Which of the following best summarizes the author's main point?

(A) Although Johnson is right in criticizing Dickinson's early editors for their distortion of her work, his own text is guilty of equally serious distortions.
(B) Johnson's use of the dash in his text of Dickinson's poetry misleads readers about the poet's intentions.
(C) Because Dickinson never expected her poetry to be published, virtually any attempt at editing it must run counter to her intentions.
(D) Although Johnson's attempt to produce a more faithful text of Dickinson's poetry is well-meaning, his study of the material lacks sufficient thoroughness.
(E) Dickinson's editors, including Johnson, have failed to deal adequately with the problem of deciphering Dickinson's handwritten manuscripts.

The choice is between A and E.
Nowhere does the author imply that Johnson's faults are equally serious. Infact, he contends that Johnson has done a better job - blue highlight

"Indecipherable" (Red highlight) - suggests E is the better choice.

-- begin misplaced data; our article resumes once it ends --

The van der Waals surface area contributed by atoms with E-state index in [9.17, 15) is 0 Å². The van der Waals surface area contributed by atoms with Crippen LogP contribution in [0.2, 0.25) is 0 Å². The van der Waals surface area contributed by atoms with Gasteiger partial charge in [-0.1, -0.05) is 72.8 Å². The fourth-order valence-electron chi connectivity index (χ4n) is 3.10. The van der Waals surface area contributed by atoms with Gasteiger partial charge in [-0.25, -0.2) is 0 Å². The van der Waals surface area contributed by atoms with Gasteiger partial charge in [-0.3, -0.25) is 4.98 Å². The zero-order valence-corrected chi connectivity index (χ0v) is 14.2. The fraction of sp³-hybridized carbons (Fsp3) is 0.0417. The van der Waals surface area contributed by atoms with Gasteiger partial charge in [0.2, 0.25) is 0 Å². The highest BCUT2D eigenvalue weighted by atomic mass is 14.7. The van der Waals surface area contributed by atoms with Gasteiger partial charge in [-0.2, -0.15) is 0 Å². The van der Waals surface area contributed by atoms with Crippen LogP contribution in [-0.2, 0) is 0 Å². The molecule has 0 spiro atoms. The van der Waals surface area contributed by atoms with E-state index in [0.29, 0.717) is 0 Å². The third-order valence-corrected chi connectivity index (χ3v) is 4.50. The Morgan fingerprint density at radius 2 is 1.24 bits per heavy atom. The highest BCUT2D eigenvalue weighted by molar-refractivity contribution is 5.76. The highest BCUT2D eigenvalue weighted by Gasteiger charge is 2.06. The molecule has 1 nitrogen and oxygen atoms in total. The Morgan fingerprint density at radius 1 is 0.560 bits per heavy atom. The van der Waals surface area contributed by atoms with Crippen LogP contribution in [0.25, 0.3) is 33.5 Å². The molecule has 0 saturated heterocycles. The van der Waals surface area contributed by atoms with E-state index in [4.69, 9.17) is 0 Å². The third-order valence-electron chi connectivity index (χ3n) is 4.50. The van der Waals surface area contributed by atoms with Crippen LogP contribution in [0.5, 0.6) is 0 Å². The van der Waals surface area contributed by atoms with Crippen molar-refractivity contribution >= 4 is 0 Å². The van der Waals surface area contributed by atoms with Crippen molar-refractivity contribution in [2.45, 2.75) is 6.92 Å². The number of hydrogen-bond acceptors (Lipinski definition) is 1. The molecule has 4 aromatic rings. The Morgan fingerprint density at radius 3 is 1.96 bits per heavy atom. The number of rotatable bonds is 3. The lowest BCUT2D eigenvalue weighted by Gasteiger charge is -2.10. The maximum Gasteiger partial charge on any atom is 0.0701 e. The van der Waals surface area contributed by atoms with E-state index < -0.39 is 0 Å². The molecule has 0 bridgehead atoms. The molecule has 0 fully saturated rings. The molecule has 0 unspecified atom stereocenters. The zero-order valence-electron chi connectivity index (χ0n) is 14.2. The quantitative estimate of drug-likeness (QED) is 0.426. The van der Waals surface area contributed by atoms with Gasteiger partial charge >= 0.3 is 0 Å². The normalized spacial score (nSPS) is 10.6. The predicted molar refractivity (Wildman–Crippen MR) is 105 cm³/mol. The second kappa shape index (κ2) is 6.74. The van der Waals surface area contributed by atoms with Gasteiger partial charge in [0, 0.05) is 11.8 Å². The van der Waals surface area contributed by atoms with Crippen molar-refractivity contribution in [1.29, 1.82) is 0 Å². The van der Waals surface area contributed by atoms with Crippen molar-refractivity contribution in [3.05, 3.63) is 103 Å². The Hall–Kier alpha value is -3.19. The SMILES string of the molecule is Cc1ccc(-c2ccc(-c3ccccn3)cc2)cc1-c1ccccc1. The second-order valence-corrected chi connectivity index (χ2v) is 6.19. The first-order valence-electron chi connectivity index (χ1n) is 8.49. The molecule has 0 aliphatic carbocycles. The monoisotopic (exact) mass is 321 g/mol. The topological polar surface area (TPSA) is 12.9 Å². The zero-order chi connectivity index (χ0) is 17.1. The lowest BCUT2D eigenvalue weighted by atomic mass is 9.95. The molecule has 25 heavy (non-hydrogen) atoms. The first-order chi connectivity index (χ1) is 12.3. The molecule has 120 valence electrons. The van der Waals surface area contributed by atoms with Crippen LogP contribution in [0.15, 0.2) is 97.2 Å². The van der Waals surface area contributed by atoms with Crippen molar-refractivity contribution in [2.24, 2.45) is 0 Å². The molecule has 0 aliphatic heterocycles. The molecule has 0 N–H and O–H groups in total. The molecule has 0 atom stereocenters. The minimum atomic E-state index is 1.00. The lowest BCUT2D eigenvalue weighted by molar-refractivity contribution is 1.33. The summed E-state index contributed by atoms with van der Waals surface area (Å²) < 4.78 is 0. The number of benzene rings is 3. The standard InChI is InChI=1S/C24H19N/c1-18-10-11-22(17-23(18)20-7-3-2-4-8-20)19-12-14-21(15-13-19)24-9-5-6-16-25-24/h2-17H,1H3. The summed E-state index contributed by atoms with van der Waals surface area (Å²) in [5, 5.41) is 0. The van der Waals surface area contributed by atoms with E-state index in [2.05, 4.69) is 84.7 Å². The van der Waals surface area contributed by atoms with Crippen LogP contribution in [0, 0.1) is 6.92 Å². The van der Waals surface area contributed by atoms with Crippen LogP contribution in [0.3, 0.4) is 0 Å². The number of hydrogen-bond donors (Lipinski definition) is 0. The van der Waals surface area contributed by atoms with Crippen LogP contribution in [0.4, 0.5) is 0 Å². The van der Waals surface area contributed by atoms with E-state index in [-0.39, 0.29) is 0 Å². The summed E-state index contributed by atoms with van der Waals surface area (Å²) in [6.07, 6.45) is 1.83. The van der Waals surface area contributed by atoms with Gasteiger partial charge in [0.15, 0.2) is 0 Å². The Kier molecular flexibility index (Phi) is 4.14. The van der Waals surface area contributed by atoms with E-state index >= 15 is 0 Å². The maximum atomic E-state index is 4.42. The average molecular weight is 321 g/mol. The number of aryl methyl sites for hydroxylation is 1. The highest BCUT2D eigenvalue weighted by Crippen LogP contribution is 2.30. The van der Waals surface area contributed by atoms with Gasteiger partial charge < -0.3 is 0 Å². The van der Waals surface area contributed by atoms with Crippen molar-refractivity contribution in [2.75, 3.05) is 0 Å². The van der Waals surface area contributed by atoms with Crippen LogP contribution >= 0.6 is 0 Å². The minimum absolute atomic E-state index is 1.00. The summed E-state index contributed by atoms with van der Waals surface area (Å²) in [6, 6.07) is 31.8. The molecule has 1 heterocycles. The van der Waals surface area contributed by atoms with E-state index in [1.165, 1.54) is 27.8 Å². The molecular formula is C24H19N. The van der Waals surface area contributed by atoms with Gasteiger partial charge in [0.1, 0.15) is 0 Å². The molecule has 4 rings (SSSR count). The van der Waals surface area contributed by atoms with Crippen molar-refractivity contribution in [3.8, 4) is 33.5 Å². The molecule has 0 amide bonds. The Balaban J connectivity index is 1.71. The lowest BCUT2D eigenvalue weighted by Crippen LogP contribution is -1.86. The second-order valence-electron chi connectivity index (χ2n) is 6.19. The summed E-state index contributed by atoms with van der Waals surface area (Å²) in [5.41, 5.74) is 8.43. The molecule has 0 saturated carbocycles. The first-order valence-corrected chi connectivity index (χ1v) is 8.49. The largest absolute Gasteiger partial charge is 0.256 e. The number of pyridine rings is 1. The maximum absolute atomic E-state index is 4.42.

I say it is E
Manager
Joined: 04 Oct 2006
Posts: 122
Location: Florida, Argentina, UK
Followers: 2

Kudos [?]: 2 [0], given: 0

### Show Tags

17 Oct 2006, 19:36
My vote was for E.
However, the keys in this discussion are "distorted her intentions. still guilty of its own forms of distortion. to render permanent a casual mode of poetic phrasing that Dickinson surely never expected to see in print. she apparently never made any definitive choice at all." Therefore, B seems to be the only logical conclusion that derives from this evidence.

Last edited by brufarber on 18 Oct 2006, 06:13, edited 2 times in total.
VP
Joined: 25 Jun 2006
Posts: 1172
Followers: 3

Kudos [?]: 148 [0], given: 0

### Show Tags

18 Oct 2006, 00:24
go for A
Intern
Joined: 27 Sep 2006
Posts: 7
Location: NYC
Followers: 0

Kudos [?]: 0 [0], given: 0